Diversity is worth it, though, at least when it comes to working on a team. The work feels harder, but the outcomes are better. (This parallels the idea of fostering “desirable difficulty” in classroom learning.)

Because we all want money.


Pedagogy

The inimitable E.D. Hirsch, Jr., makes the case that “good teaching can often depend more reliably on the coherence of the wider system, and on the cooperation it brings, than on virtuoso performances.” Stop blaming the teachers, and start developing better systems and curriculum.

Doug Lemov interviews Tim Shanahan, who articulates the nuance of teaching reading strategies, provides a sound definition of close reading, and dispels the myth that leveled reading is worth any teacher’s time.

At the Windward School in Manhattan, they are using gesture and movement to teach reading to students with disabilities, and having powerful results. There’s something to this connection between corporeal movement and conceptual understanding; in the math realm, research suggests the same area of our brain that counts on our fingers continues to be activated when we move to higher level problem-solving.


Business

Speaking of bodies, traders who are more effective listen to their bodies when making decisions under stress, rather than their minds.

We always hear from business leaders about how we’re not equipping our kids enough in K-12 with the high-level skills they are trying to hire for. But the FiveThirtyEight argues that there’s less of a skills gap, and more of a lack of job-specific training provided by those businesses.

In the most positive and exciting news in this presidential campaign thus far, both Donald Trump and Hillary Clinton are strongly committed to investing in infrastructure.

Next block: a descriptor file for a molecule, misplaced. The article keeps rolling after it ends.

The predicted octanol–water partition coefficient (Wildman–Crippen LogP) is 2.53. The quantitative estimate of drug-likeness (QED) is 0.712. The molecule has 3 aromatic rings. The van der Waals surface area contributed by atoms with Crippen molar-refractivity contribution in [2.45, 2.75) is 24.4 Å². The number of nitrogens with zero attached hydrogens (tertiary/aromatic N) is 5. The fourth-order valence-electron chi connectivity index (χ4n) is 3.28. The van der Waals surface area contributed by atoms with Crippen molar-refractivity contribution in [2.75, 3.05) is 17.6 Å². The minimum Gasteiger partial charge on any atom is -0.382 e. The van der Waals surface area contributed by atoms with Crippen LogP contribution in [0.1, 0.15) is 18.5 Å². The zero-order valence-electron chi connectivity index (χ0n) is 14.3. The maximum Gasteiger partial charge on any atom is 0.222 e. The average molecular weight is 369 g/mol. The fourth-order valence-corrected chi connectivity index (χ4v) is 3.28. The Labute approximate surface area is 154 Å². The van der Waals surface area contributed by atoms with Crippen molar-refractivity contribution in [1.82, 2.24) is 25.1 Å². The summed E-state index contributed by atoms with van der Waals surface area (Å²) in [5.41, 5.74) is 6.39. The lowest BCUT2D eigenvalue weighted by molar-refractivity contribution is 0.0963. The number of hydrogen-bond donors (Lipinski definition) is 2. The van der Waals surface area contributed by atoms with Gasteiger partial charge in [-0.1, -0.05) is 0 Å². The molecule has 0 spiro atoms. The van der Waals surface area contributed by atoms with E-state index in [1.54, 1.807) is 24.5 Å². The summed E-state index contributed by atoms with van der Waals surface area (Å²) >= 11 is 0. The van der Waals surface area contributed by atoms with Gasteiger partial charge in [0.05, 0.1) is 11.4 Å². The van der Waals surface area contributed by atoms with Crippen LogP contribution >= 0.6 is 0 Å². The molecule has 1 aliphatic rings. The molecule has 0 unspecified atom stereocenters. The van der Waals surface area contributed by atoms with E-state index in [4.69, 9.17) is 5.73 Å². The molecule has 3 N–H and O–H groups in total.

Science

Our brain’s connectivity and wiring may be determined by its physical structure, not simply by its chemistry.

It may be possible to predict life success from a test at birth. This has much to do with “education-linked genes.” Which is scary.

And an important reminder that context and nuance is much needed when discussing research.

 

 

Poor neighborhoods determine life outcomes

“As it turns out, living in poor neighborhoods isn’t just an inconvenience. It’s a huge factor in what our lives — and our children’s lives — turn out to be.

Research shows it’s like breathing in bad air; the more you’re exposed to it, the more it hurts you. And it isn’t just because of the lack of opportunity. It’s that living in these distressed areas changes your brain — and your kids’ brains.”

—Alvin Chang, “Living in a poor neighborhood changes everything about your life

Highways Destroyed America’s Cities. So Let’s Tear Them Down

“…highways also created problems, some of which have become much worse in the years since. Urban freeways displaced communities and created air and noise pollution in downtown areas. They made it easier for suburban commuters to “zip to their suburban homes at the end of the work day, encouraging those with means to abandon the urban core,” Ted Shelton and Amanda Gann of the University of Tennessee wrote in a paper about urban freeways. . .

“Where urban highway construction did occur, in urban design terms, it was highly detrimental to the urban fabric; creating physical and psychological rifts that are extremely difficult to bridge and introducing a substantial source of noise and air pollution,” Shelton and Gann wrote. “Cities across the country continue to struggle with this legacy.”

The quote above comes from Alana Semuels’ article on The Atlantic, “Highways Destroyed America’s Cities” which pairs well with her prior piece on Syracuse,”How to Decimate a City.”

I find this relation between highways and segregation to be illuminating, especially when I consider a local area I used to work in, East Tremont, and how it has been impacted by the Cross Bronx Expressway.

Some connections, like highways, are not universally beneficial — it depends upon whom is being connected, and how. Highways provide a clear short-term benefit to those with means, while further isolating others. The tragic irony is that in the long term, most everyone ends up further disconnected. Witness the standing lines of cars each morning and evening, commuters sitting bathed in fumes, stressed out, paying exorbitant fees for parking and maintenance of a vehicle no longer a luxury, but a burden — and a dangerous one at that.

I take the public bus to work each day. It might be stressful sometimes when it’s most crowded and the doors won’t close because of that last desperate commuter trying to cram in. But I’d take that bus over an isolated, stressful, dangerous commute in by car any day.